Castles in (Old) Zealand

Trip Start Apr 03, 2007
1
19
69
Trip End Jun 16, 2007


Loading Map
Map your own trip!
Map Options
Show trip route
Hide lines
shadow

Flag of Denmark  ,
Tuesday, April 17, 2007

"To be, or not to be..."  Not sure where Hamlet was supposed to be at the time of his famous soliloquy, but much of the play was set in a castle in Denmark called Elsinore.  The Bard of Avon based the location upon a real castle in a town named Helsingor, less than an hour north of Copenhagen by train.  Today, I toured that castle (the actual name of the castle is Kronborg Slot), and another (actually more impressive) castle to the northwest of Copenhagen called Frederiksborg Slot.
 
After breakfast (a similar fare to yesterday's), I caught the bus to the S-train, and the S-train to Copenhagen-H (central station).  I wanted to find out if there is a night train to Koln (Cologne) Germany tomorrow.  I was in luck, so I booked a couchette.  I'll check out the cathedral on Thursday morning, and then catch a train to Amsterdam in the afternoon.  Still need to book at a hostel there, but there are several good ones to choose from.
 
I got back on the S-train and rode it northwest to a nice town named Hillerod.  The castle of Frederiksborg Slot is the main site in town, but it also has its share of shops and restaurants along the main avenue leading to the castle.  There's also a really nice lake/moat around the castle.  The castle itself is done in the Dutch Renaissance style, and is quite impressive both inside and out.  Most of the inside is open to the public, and set up as a museum.  I wandered through room after room after room, all with very high ceilings, decorations, period furniture, tapestries, and paintings (consisting primarily of portraits of somewhat sober-looking people).  I guess it was the Danish equivalent of the National Portrait Gallery in London, with portraits of many of the Danish royalty going back several centuries.  A few of the rooms really stuck out, like the coronation chapel and the grand hall.  Both had immensely ornate ceilings with paintings and tapestries on all sides.  After walking through the whole place (it took a long time, and I wasn't stopping too often), I walked outside to admire the gardens.  Behind the castle, the gardeners were at work (must be a full time job for several of them) keeping up the Baroque gardens with shaped hedges, shrubs, and fountains.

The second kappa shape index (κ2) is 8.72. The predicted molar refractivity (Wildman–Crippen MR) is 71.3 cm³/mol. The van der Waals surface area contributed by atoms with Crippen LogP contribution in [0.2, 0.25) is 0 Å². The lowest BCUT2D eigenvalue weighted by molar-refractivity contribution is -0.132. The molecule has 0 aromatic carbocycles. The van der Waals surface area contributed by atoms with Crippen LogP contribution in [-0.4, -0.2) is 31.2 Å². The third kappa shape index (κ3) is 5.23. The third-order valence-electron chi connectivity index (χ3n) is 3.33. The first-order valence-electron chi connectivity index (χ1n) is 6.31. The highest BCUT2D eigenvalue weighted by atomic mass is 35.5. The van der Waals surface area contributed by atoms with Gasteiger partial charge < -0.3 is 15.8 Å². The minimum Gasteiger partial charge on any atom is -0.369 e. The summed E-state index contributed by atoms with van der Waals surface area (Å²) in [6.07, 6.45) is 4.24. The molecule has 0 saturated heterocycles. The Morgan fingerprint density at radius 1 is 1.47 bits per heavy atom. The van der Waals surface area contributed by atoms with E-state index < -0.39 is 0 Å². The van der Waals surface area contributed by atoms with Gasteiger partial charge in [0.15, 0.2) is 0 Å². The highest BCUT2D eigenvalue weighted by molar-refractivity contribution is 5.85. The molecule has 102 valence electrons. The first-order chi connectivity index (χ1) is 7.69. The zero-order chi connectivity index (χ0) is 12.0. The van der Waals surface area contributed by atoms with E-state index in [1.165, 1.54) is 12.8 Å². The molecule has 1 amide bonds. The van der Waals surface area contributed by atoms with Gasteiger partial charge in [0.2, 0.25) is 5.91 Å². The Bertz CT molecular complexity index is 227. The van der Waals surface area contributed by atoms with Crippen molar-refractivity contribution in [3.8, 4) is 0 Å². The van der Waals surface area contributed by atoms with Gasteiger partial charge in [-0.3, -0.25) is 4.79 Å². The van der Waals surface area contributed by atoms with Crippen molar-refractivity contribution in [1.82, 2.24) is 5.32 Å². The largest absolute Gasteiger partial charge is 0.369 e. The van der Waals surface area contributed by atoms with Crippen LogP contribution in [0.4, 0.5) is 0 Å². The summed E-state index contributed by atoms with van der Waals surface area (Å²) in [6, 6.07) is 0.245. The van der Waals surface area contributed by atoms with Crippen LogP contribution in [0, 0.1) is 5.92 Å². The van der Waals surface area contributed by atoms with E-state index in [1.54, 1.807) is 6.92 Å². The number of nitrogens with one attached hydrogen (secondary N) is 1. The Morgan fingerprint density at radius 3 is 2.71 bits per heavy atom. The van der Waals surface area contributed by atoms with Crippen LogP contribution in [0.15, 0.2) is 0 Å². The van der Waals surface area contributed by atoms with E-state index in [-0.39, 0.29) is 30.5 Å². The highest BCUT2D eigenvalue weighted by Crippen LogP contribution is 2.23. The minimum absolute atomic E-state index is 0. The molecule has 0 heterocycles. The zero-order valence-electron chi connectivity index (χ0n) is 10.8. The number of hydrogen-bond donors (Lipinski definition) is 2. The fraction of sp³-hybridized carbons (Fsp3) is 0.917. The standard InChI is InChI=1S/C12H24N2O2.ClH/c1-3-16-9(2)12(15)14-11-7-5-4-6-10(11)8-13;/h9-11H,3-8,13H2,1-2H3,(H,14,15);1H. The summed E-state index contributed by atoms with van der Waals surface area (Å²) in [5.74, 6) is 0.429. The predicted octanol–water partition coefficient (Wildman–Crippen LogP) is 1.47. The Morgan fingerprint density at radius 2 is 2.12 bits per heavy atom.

After stopping off for lunch (kebabs at a little place in Hillerod), I caught a local train from there to Helsingor.  This one went across more rural sections of north Zealand, with a lot of farms and green fields.  The last part of the journey runs right along the edge of the Sund, with blue waters between us and Sweden on the other side.  After seeing the impressive Frederiksborg Slot, the castle in Helsingor just wasn't quite as appealing.  Of course, it served a much different purpose.  Kronborg Slot was actually a glorified toll house, placed at a very strategic point on the Oresund (passage between the North Sea and the Baltic Sea).  For over 400 years, any ship which passed through had to pay a toll or else face the wrath of the cannons behind the walls.  As I mentioned, the castle building itself was not all that impressive, but the location was great.  There were great views of the Sund and Sweden on the far side.  Today was partly cloudy and quite windy, so it was cooler than the last few days, but still pleasant.  Oh, yeah, I actually found a restroom in the castle entrance that you didn't have to pay to use (seems like almost all public restrooms in Europe are pay-to-use - I got used to always carrying around a 5 kr coin just in case).
 
Strolling back through the town of Helsingor, I found a nice pedestrian-only shopping street.  I actually preferred that one to the Stroget in Copenhagen.  It was more laid back and the shops had a more local feel than the "outdoor mall" feel of the Stroget.  I found a great little Conditerei (bakery shop), where I stopped off and bought some Danish pastries.  Sure enough, they were like the Danish's we get back home, only way better.  The consistency was similar to a French croissant, with a buttery fruity filling and frosting on the sides.  And very fresh.  I sat outside in a little café and enjoyed my pastries as people strolled by.  "This is the Denmark I'll remember", I thought.
 
I saw the news about the shooting at Virginia Tech when I logged onto the Internet last night.  Today, on the trains, I saw that it was on the front page of every newspaper (most newspapers it was the entire front page), and it was on placards advertising the news as well.  Now I can bet that if something like that had happened here in Denmark (purely hypothetical, since it almost certainly wouldn't), it would have been covered on the 3rd or 4th page in the US papers, and mentioned in passing as a 30 second story on the 6:00 news.  It's amazing how so much of the world revolves around what happens in the US, while the US hardly pays attention to the rest of the world at all.
 
That's about it for today.  It's laundry time again, so I'm getting it all ready for heading out tomorrow, which will be my last day in Denmark.  I still have a couple more things to see before I head out on that night train for Germany and then the Netherlands.
Slideshow Report as Spam

Comments

iowalisa
iowalisa on

from an Iowa cousin
I am very interested in following your adventures from afar. I especially enjoy your comments about food. Your Danish observation was wonderful...I would HOPE that a Danish in Denmark is better that any we could get in the states!

Love the vicarious vacation. I'm sharing your comments with Jerry and Laurene, too.

Lisa

mp3action
mp3action on

Awesome
Hey Dan, it sounds like you are having a great time. We are enjoying reading about your travels. Off to Germany next?

Add Comment

Use this image in your site

Copy and paste this html: